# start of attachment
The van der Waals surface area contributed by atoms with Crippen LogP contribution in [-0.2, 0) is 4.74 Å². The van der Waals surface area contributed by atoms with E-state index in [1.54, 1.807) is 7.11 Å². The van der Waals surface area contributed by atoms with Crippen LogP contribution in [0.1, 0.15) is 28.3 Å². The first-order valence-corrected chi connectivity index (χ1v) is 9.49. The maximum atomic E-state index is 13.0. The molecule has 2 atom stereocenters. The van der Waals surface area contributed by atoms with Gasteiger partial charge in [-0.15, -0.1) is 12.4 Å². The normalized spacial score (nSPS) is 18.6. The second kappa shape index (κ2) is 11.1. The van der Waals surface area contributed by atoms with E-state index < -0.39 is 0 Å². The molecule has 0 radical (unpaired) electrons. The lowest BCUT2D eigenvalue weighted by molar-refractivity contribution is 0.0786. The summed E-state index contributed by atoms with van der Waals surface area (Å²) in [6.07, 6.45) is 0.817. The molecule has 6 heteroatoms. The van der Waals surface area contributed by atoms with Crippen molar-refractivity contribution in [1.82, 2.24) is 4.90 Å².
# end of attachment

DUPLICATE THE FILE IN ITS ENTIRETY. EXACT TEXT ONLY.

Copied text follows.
The van der Waals surface area contributed by atoms with Crippen LogP contribution in [-0.2, 0) is 4.74 Å². The van der Waals surface area contributed by atoms with E-state index in [1.54, 1.807) is 7.11 Å². The van der Waals surface area contributed by atoms with Crippen LogP contribution in [0.1, 0.15) is 28.3 Å². The first-order valence-corrected chi connectivity index (χ1v) is 9.49. The maximum atomic E-state index is 13.0. The molecule has 2 atom stereocenters. The van der Waals surface area contributed by atoms with Gasteiger partial charge in [-0.15, -0.1) is 12.4 Å². The normalized spacial score (nSPS) is 18.6. The second kappa shape index (κ2) is 11.1. The van der Waals surface area contributed by atoms with E-state index < -0.39 is 0 Å². The molecule has 0 radical (unpaired) electrons. The lowest BCUT2D eigenvalue weighted by molar-refractivity contribution is 0.0786. The summed E-state index contributed by atoms with van der Waals surface area (Å²) in [6.07, 6.45) is 0.817. The molecule has 6 heteroatoms. The van der Waals surface area contributed by atoms with Crippen molar-refractivity contribution in [1.82, 2.24) is 4.90 Å².